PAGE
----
1.3.1 100 per centof UNHCR operations utilize a participatory age, gender & diversity mainstreaming approach in the design, implementing and monitoring of programmes.

1.3.2 Self-reliance and empowerment of refugees, including community self-management, are enhanced in 100 per cent of UNHCR operations enabling refugees’ increased enjoyment of their civil, social and economic rights, reduced dependence on assistance and enhanced sustainability of any of the three durable solutions (AfP Goal 5, Objective 7).

1.4 Ensuring the right to education;

1.4.1 School enrolment of primary-aged boys and girls in camp and urban situations is increased.


1.5 Increasing and improving the level and quality of registration of persons of concern.

1.5.1 All country operations registering refugees and others of concern are implementing standard operating procedures for continuous registration (AfP Goal 1, Objective 11).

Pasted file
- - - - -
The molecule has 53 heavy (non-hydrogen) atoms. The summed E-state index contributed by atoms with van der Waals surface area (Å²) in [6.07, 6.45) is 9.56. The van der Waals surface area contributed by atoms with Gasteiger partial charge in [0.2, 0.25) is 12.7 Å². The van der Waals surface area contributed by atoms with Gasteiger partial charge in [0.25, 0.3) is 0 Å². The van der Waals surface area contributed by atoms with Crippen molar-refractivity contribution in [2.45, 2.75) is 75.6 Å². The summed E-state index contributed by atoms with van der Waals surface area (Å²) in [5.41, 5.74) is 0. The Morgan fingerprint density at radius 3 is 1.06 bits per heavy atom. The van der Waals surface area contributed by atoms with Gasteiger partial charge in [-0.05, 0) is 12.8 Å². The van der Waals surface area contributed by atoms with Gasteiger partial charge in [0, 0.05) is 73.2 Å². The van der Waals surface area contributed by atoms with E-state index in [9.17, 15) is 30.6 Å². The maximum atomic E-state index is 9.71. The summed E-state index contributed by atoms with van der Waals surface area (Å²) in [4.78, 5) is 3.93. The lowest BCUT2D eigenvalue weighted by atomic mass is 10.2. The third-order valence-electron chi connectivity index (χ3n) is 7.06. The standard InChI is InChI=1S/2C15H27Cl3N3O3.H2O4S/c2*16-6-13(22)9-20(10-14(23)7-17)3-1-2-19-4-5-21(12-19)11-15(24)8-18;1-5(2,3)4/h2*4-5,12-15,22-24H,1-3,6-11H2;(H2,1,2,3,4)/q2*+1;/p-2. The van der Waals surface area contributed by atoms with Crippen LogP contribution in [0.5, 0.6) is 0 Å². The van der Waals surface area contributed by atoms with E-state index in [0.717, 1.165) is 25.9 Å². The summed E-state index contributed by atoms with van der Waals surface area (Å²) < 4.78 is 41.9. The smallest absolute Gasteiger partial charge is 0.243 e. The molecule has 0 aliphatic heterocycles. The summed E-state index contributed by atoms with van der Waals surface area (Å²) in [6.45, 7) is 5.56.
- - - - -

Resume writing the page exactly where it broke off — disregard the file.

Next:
Global strategic objective 2 - Advocate for and support governments in the development and maintenance of an international protection regime including its implementation at the national level, with priority given to:

Expected accomplishments
Performance targets
2.1 Preserving asylum space through effective implementation of the 1951 Convention and its 1967 Protocol and related international and regional standards;

2.1.1 The legal frameworks and administrative capacities of States are strengthened in order to ensure compliance with their international protection obligations.

2.1.2 The UNHCR mandate refugee status determination (RSD) processes in the 15 countries accounting for 90 per cent of UNHCR’s global RSD operations are further improved in terms of quality of decisions and more efficient processing capacity (AfP Goal 1, Objective 2).